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Opinion: Lhotse, K2 and Puccini

Italian Marco Confortola is planning a Lhotse ascent, teaming up with Pasang Lama from the Bhote family – one of the Sherpas who saved Marco on K2 in 2008’s tragedy.

The heated debate following the August 1st, 2008 tragic events has not completely died off – for Confortola at least. According to journalist Matteo Elia, Marco is haunted not only by the ghosts of K2, but also by fellow mountaineers.

Elia foresees a new chapter to the story – on Lhotse. Here is his article, for ExplorersWeb:

K2, Act 2
By Matteo Elia

K2 is the Italian mountain misplaced in Baltistan. Seductive, volatile and loud, she’s as Italian as Vesuvius ever was. And if this mountain could sing, it would be in italiano.

Pit an Italian mountain with an Italian mountaineer, or worse, two or three Italian mountaineers, and the spectacle becomes as lush and operatic as Puccini.

Act 2, Scene I:

The red velvet curtain parts. Marco Confortola, K2 survivor and toeless folk hero, announces his comeback, climbing Lhotse in the spring. His detractors promptly enter stage left.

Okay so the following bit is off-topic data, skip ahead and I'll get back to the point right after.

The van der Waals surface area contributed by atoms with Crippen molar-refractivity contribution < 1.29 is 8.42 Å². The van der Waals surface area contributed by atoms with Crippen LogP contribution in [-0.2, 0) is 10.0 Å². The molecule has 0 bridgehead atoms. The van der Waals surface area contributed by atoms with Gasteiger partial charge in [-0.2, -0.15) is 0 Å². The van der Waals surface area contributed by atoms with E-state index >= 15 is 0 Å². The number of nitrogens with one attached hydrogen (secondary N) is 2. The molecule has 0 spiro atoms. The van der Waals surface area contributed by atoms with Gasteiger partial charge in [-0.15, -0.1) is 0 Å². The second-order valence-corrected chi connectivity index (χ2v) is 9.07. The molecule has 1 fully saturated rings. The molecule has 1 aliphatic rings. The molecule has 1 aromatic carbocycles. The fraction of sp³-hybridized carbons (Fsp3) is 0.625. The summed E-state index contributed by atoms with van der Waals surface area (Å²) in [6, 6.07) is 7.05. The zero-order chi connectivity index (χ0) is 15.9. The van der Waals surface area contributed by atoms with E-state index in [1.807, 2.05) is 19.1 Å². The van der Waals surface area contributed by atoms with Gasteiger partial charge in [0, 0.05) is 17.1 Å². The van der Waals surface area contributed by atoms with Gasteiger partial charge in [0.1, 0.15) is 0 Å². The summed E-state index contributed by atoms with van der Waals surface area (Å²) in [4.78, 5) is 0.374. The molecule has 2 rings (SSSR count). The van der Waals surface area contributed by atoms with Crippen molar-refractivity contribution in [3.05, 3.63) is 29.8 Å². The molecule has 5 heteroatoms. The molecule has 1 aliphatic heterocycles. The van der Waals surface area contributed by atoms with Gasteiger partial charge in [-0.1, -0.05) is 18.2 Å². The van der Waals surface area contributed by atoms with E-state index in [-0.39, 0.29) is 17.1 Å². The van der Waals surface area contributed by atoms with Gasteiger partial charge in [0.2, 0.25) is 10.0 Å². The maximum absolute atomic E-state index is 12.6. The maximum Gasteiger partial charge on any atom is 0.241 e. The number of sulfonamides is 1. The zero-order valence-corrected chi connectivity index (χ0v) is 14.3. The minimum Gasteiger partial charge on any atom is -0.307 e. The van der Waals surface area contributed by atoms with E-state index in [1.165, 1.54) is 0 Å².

In an unsparing interview with Corriera della Sera, Reinhold Messner jabs Confortola for a late summit on K2 and an over-hyped comeback via a normal route. Simone Moro takes center stage, asserting Confortola embroidered his account of the K2 tragedy of 2008, when 11 mountaineers lost their lives. [Nota bene: In Act One, Moro attended the casketless funerals for Karim Meherban and Jehan Baig, porters who were killed.]

The show must go on

Confortola weeps and goes into seclusion, vowing to clear his name. “I am being persecuted like Bonatti,” he tells the papers. Then quietly, deliberately, he prepares to face Moro, who will also climb Lhotse this spring — via a new route.

After an excruciating First Act and brief Intermission, Act Two of K2 has begun.

August 1st, 2008 was to be one of the finest days on K2 ever. Eighteen climbers from nine countries summiting together in a joint effort between the Abruzzi and Cesen teams. But the first news was not good. A Serbian mountaineer (Dren Mandic) let some climbers pass him on the Bottleneck, lost his balance and fell down the face. Shortly after, Pakistani porter Jehan Baig slipped trying to recover Mandic’s body. Almost everybody else summitted, the first at 2 pm, and the last wave at almost 8 pm. This was, unfortunately, the eye of the hurricane.

At 9 p.m., a huge serac broke from the superior ice field and caused an avalanche that swept the Bottleneck and the upper slopes, taking the life of Norweigan polar explorer, Rolf Bae. Eight others were trapped in the Death Zone when the avalanche cut off the fixed ropes. At the end of August 2nd the obituary had 11 names.

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